For example, one of the worst offenders has to be Flickr, which at the last count had 57 different menu options (excluding all other links on the page). Consider what a user wants to do when they log into Flickr – do they really have 57 different things on their mind?!
Put another way, users now have 57 chances to make the wrong decision, get frustrated, and then leave the site.
Another good example of too much choice in web design is the search forms on travel sites.
For example, ebookers has a search function with 31 primary options and six secondary options. This is far too many for anyone to meaningly decipher with ease, and it’s just not necessary.
At the other end of the scale is Skyscanner, which has just 10 primary options and four secondary options.
By providing fewer options Skyscanner is simplifying the form, reducing the risk of user error (and frustration!) and making the site more visually appealing. Three birds, one stone.
Finally let’s take a look at the law of reciprocity. If someone buys you a drink, you feel compelled to buy them one back. It’s a combination of human nature and social etiquette.
We can take this idea and apply it to our web applications by substituting drinks for badges, achievements and awards. These small gifts we give our users, when delivered correctly and at the right moment, are often repaid with social engagement and an increase in daily active users.
Codecademy offers us a great example. On the homepage you are guided through a delightful interactive command line interface, typing in code at the prompt and instantly seeing its effects. Once you have completed the small tutorial you are rewarded with a badge.
I haven’t even signed up yet! Codecademy doesn’t know who I am or why I’m on the site, and yet it’s given me a badge. That feels great! And for the user who does want to learn how to code it compels them to hit the ‘Get Started’ button and sign up. By rewarding me with this badge I am more likely to convert into a subscriber.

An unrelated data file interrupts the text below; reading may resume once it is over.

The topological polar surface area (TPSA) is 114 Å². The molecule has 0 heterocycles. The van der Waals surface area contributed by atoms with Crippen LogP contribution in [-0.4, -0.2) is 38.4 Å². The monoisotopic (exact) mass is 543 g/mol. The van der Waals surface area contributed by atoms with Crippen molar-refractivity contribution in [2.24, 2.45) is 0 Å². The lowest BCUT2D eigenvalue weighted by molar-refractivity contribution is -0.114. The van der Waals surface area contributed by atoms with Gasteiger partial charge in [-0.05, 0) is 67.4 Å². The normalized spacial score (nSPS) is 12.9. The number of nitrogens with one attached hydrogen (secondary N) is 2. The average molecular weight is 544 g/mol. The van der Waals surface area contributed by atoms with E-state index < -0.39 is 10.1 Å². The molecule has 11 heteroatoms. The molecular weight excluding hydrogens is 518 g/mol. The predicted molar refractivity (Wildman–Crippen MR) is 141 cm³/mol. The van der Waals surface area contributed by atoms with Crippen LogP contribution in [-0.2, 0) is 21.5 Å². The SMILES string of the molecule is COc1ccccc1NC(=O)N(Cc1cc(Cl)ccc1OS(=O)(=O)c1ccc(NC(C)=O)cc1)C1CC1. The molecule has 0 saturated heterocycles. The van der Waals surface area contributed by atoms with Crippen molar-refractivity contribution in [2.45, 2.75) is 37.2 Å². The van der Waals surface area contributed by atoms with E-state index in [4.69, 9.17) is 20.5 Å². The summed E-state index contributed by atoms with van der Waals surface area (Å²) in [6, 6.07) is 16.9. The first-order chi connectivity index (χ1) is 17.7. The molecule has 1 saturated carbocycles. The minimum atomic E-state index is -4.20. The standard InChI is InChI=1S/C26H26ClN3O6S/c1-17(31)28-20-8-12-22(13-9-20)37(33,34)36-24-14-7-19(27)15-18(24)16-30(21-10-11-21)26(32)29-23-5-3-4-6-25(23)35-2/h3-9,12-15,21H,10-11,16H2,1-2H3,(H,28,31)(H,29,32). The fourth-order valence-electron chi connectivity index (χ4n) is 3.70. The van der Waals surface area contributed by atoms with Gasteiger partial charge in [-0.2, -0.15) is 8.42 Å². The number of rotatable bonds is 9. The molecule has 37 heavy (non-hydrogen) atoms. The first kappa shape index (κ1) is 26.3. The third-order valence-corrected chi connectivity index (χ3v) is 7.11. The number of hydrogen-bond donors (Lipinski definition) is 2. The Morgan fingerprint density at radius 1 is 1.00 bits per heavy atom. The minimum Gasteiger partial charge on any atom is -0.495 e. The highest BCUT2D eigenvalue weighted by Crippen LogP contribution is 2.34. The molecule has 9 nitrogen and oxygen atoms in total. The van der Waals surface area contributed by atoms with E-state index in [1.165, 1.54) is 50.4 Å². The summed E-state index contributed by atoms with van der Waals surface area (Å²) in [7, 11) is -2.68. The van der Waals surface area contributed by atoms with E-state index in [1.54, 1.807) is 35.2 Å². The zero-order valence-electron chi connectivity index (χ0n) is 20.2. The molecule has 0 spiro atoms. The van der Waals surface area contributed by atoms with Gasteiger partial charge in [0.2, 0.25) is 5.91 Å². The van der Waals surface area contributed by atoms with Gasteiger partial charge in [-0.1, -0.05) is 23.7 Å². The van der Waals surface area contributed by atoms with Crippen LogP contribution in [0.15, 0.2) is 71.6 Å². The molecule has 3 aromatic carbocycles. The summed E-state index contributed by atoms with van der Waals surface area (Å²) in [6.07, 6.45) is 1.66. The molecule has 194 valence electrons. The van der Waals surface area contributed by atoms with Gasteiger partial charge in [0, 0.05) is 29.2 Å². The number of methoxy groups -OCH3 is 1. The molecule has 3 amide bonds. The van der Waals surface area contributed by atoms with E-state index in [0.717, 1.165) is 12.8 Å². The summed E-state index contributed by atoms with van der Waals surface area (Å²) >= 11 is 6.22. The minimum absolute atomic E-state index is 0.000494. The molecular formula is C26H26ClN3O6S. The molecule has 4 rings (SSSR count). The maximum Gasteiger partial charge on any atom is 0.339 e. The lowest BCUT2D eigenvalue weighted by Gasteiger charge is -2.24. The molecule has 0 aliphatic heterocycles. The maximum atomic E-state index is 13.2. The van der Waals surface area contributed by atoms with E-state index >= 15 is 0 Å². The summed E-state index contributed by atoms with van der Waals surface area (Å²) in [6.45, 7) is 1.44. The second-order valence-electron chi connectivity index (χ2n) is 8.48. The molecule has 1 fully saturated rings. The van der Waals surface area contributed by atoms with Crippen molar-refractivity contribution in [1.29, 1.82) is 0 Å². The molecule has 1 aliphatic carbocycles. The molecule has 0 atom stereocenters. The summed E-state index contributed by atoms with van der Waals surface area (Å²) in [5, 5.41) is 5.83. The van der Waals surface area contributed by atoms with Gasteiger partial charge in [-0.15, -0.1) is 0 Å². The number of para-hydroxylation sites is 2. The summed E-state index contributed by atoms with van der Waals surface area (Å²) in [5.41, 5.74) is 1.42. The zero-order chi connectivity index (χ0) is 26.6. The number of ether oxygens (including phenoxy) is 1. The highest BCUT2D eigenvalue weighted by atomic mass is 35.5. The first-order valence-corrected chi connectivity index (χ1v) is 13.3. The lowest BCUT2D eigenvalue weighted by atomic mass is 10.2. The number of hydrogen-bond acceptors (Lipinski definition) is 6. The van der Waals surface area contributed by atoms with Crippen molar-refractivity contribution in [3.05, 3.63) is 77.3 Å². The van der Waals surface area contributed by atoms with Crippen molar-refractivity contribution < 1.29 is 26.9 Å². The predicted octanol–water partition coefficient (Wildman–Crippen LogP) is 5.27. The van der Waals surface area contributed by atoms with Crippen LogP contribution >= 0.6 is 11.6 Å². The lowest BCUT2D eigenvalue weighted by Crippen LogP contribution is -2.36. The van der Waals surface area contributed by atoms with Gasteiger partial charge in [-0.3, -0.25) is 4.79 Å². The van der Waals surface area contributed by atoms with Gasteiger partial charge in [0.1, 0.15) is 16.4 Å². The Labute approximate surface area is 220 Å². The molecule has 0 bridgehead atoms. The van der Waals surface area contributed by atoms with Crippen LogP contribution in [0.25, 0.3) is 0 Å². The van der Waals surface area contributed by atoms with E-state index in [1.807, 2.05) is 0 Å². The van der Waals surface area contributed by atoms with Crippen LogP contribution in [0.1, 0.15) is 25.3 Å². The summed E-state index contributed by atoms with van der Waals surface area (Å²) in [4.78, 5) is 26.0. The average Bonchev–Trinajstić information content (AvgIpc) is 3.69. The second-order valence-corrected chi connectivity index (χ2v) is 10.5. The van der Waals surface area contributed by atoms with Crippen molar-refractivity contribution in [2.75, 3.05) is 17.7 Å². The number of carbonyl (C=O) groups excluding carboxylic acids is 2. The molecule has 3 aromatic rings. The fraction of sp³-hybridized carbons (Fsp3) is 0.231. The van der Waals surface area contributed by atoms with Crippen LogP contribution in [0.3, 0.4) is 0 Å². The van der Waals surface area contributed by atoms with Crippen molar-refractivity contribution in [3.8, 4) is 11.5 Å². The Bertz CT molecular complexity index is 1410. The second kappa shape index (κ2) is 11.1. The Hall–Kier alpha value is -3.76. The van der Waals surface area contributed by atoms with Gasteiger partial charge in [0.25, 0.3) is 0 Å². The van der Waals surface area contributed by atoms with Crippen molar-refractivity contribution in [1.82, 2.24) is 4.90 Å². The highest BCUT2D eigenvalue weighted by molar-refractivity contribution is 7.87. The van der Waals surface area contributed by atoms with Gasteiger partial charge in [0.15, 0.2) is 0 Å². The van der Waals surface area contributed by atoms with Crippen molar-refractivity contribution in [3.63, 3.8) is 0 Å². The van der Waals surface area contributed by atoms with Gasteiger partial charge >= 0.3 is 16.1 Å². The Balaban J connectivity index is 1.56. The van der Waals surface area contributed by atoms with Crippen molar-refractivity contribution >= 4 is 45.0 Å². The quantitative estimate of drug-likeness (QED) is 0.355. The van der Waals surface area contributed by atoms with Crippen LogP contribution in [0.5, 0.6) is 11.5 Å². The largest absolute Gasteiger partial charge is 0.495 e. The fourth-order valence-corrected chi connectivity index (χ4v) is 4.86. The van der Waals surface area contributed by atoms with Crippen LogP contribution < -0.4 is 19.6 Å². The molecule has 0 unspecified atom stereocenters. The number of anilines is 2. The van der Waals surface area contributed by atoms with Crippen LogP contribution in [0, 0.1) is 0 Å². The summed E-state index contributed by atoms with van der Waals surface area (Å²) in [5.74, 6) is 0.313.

It’s also interesting to note what follows the badge. You’ll see that Codecademy has smartly added some social buttons – the notion being that if it gives you a gift you might reciprocate by spreading the word about the site.
One final word of warning: you should never ask for a gift, but merely provide the opportunity for your users to give one. Asking is very rarely rewarded, and can look a little desperate; the art of reciprocity is in its subtlety.
User experience is a massive field, and this article can really only give you a taster of what is on offer. However, hopefully you’re now instilled with hunger for more!
With these five techniques firmly under your belt, you can tweak your current sites to offer an enhanced user experience and track the changes to see the effect they have.
Above all, remember that user experience is something that should support your business goals, not distract from them. Make sure you aren’t simply adding ‘bells and whistles’, but fundamentally improving the experience users have when they visit your site or use your application. That is the key to long-term success.